Sandia LabNews

New Integrated Stockpile Evaluation program to better ensure weapons stockpile safety, security, reliability

A new Integrated Stockpile Evaluation (ISE) program rolling out in May involves multiple cross-disciplinary Sandia teams working together to better ensure the safety, security, and reliability of the country’s nuclear weapons stockpile. The approach will integrate several different weapons evaluation activities into one lean, more cost-effective evaluation program.

“We have many individuals and teams working very hard to design and develop the future evaluation program,” says Dave Corbett, director of Stockpile Resource Center 2900 and chair of the ISE Director Steering Committee. “Teams are working on individual elements of the program — all striving to examine every aspect of current ways of evaluating the stockpile and then redesigning the program to meet the needs for future stockpile evaluation.”

The teams consist of representatives from across the nuclear weapons program, including systems, components, surveillance, assessment, and engineering science organizations.

Every year the three nuclear weapons laboratories assess the state of the stockpile, and the laboratory directors report their conclusions from this assessment to the Secretary of Energy. ISE will help strengthen confidence in this assessment.

The new program is an important Nuclear Weapon Strategic Management Unit (NWSMU) transformation initiative, one that Steve Rottler, VP of Weapon Engineering and Product Realization, calls essential.

“The transformation of stockpile evaluation is imperative, as is the transformation of the stockpile itself,” Steve says. “The current approach used for stockpile evaluation is no longer sustainable technically or financially.”

He adds, “Many studies and assessments have recommended improvements in our stockpile evaluation approach. One example is the 150-Day Study, which was published in January 2001. Through the Integrated Stockpile Evaluation effort, we have revalidated and updated the drivers for change in this area, and now it is time to act — with the goal of achieving a rapid transformation of the way that we evaluate the stockpile.”

The transformation of stockpile evaluation will address the current stockpile and the Life Extension Programs and be extendable to accommodate future stockpile characteristics.

Evaluation to evolve over life cycle

In the past, the core part of stockpile evaluation was pulling 11 random weapons from each of the nine enduring stockpile systems and testing them both at Sandia’s Weapons Evaluation Test Laboratory (WETL) at the Pantex Plant near Amarillo and in the flight test program performed jointly with the Department of Defense. The purpose of this testing was often described as “detecting defects.”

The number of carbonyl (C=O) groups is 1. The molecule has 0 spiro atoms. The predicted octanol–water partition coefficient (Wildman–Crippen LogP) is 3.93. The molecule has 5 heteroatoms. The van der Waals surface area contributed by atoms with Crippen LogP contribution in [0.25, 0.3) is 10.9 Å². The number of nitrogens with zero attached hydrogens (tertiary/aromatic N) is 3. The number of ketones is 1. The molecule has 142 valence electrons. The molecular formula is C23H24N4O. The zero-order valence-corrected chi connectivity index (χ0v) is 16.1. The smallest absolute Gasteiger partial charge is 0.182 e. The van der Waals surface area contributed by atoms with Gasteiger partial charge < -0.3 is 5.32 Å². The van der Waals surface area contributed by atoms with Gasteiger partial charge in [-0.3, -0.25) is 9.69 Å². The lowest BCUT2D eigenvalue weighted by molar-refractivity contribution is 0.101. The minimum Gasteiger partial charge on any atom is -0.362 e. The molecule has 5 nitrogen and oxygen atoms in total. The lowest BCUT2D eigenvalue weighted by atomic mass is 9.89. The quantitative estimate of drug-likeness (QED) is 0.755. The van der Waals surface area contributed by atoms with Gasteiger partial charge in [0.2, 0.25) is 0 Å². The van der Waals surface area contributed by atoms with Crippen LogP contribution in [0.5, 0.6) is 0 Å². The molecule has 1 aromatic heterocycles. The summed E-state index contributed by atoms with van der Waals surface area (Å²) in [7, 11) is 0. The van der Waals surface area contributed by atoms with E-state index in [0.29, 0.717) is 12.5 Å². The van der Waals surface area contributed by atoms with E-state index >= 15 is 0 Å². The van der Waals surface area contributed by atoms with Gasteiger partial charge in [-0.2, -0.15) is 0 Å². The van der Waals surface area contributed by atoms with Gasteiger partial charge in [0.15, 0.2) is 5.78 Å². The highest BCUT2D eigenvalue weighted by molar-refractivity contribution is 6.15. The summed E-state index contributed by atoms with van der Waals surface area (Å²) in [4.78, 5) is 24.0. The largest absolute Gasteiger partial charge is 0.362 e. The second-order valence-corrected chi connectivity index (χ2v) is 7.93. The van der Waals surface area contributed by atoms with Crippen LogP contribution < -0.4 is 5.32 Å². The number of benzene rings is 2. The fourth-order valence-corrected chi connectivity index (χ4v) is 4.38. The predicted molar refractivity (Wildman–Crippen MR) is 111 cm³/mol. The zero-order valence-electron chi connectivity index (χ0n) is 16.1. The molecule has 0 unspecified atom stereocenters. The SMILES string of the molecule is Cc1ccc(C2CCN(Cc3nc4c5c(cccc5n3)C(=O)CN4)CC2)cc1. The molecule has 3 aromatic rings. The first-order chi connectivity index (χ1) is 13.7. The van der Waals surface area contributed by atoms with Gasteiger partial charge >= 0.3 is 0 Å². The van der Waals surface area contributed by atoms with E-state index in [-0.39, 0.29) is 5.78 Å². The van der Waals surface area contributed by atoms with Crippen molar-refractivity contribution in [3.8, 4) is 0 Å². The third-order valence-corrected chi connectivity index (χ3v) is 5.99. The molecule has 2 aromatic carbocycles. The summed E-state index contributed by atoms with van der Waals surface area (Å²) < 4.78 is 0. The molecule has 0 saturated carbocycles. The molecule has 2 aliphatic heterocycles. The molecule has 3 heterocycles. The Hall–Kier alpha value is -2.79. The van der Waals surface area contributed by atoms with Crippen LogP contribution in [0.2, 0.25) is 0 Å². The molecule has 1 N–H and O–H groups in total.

The transformed approach to stockpile evaluation recognizes the need for evaluation to evolve over the weapon system life cycle. Early on, the focus is on detecting unanticipated design or production defects. However, once enough data is accumulated to provide reasonable confidence that any remaining defects are very small in number, the focus of the program can be shifted to look for trends, aging, and degradation.

Most weapons in the current stockpile range from between 15 to 40 years old and are ready for a more focused evaluation program to fill knowledge gaps, quantify margins, and monitor for aging.

Sheryl Hingorani, manager of Integrated Stockpile Evaluation Dept. 2901 and head of the ISE implementation program, says that revising Sandia’s sampling rationale is the most significant initial change.

High confidence in previous results

“We have high confidence that we have found most of the prominent defects in the existing weapons systems through the previous years of testing,” Sheryl says. “The new approach will be driven by a strong technical requirements basis, where the data needs drive the sample requirements. We call this a ‘bottoms-up approach.’ And, we will be developing science-based tools, such as modern computational models and simulation, and new diagnostics for fundamental characterization of aging to gain a predictive understanding of the state of health of the stockpile.”

Sheryl anticipates that ISE will allow Sandia to gain more knowledge from each stockpile sample, allowing a decrease in the overall quantity of field return samples required. It will also improve cost effectiveness. This should be a result of integrated policies and processes, unambiguous roles and responsibilities, strong technical requirements for the evaluation programs, improved data analysis and information systems, efficient communications, and targeted research and development efforts.

There’s one other plus of ISE, says Dave. Staff working in Sandia’s nuclear weapons program will be challenged by many aspects of the new ISE program.

“It will create new technically challenging opportunities for our staff, particularly in areas of component evaluation and in developing new tools and capabilities for monitoring performance trends and the effects of aging,” Dave says. “We are already creating new and expanded capabilities, including the addition of new test equipment at WETL. “

He adds, “The transformation of stockpile evaluation extends beyond Sandia and involves partnerships with our sister labs and the plants. We will continue to be challenged over the next several years to fully transform the program with support needed from across the complex. Expanded efforts to change current processes, requirements, and supporting infrastructure will be needed to achieve transformation.”